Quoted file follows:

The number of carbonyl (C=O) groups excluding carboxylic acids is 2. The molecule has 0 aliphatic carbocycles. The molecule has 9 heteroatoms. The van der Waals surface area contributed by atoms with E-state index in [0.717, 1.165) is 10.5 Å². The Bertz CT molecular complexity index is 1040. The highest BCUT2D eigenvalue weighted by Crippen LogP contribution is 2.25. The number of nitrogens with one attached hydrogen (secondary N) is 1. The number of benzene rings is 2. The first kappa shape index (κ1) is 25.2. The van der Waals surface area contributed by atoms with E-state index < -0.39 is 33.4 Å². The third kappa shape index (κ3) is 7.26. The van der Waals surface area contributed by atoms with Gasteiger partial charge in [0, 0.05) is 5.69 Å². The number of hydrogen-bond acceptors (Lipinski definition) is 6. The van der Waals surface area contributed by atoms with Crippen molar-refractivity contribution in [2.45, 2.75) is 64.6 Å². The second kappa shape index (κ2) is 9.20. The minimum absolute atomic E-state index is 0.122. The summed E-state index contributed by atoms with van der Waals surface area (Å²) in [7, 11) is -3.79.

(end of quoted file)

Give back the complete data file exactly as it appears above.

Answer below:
The number of carbonyl (C=O) groups excluding carboxylic acids is 2. The molecule has 0 aliphatic carbocycles. The molecule has 9 heteroatoms. The van der Waals surface area contributed by atoms with E-state index in [0.717, 1.165) is 10.5 Å². The Bertz CT molecular complexity index is 1040. The highest BCUT2D eigenvalue weighted by Crippen LogP contribution is 2.25. The number of nitrogens with one attached hydrogen (secondary N) is 1. The number of benzene rings is 2. The first kappa shape index (κ1) is 25.2. The van der Waals surface area contributed by atoms with E-state index < -0.39 is 33.4 Å². The third kappa shape index (κ3) is 7.26. The van der Waals surface area contributed by atoms with Gasteiger partial charge in [0, 0.05) is 5.69 Å². The number of hydrogen-bond acceptors (Lipinski definition) is 6. The van der Waals surface area contributed by atoms with Crippen molar-refractivity contribution in [2.45, 2.75) is 64.6 Å². The second kappa shape index (κ2) is 9.20. The minimum absolute atomic E-state index is 0.122. The summed E-state index contributed by atoms with van der Waals surface area (Å²) in [7, 11) is -3.79.